This photo dated Oct. 30, 2012, released Wednesday Nov. 7, 2012, by archeological group Inrap, shows unidentified archeologists working along the Changis-sur-Marne riverbank about 30 miles (50 Km) east of Paris, after unearthing the rare near complete skeleton of a mammoth, which has been christened �Helmut". The remains which include four connected vertebrae and a complete pelvis, dating back some 200,000-500,000 years ago, were discovered by accident during excavations at an Ancient Roman site.
Denis Gliksman, ASSOCIATED PRESS - AP
Mammoth skeleton found in France
- Article by: The Associated Press
- Associated Press
- November 7, 2012 - 1:00 PM
PARIS - Archaeologists in France have unearthed a rather hairy fossil — a nearly complete skeleton of a mammoth.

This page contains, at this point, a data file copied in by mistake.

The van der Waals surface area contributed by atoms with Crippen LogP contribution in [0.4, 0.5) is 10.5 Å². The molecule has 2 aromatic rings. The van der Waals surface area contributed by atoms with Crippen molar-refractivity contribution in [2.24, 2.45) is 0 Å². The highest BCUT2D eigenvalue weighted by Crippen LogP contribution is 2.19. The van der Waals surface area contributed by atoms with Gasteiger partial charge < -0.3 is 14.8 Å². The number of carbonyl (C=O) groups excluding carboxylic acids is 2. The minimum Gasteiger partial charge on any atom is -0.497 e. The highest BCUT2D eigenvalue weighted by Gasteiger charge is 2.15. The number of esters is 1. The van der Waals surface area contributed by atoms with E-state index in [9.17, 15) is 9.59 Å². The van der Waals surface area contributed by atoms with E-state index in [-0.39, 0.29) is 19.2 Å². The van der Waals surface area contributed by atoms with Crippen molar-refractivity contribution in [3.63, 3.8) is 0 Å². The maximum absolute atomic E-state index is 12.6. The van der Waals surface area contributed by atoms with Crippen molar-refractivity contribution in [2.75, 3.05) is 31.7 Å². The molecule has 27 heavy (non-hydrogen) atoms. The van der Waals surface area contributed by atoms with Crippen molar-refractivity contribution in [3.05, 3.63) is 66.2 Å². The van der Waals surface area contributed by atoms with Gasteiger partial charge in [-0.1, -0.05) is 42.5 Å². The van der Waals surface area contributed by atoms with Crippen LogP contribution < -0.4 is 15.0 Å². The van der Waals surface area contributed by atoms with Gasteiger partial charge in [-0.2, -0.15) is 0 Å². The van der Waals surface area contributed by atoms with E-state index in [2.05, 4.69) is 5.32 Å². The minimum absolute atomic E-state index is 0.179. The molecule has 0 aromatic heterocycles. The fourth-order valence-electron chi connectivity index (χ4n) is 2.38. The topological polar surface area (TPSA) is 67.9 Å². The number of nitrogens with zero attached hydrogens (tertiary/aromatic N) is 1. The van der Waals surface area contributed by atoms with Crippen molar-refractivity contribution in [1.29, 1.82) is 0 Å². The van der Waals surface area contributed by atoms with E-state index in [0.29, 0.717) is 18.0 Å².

The bones — thought to belong to a creature that roamed the earth between 200,000 and 50,000 years ago — were discovered by accident during the excavation of an ancient Roman site 30 miles (50 kilometers) east of Paris.
It may be only the third remains of a long-haired woolly mammoth discovered in France in the last 150 years. Such discoveries are more common in Siberia.
Archaeologists will try to establish the circumstances of the long tusked specimen's death: If it drowned in the River Marne or was hunted by Neanderthal Man.
It was a French scientist, Georges Cuvier, who first identified the woolly mammoth in 1796.
© 2017 Star Tribune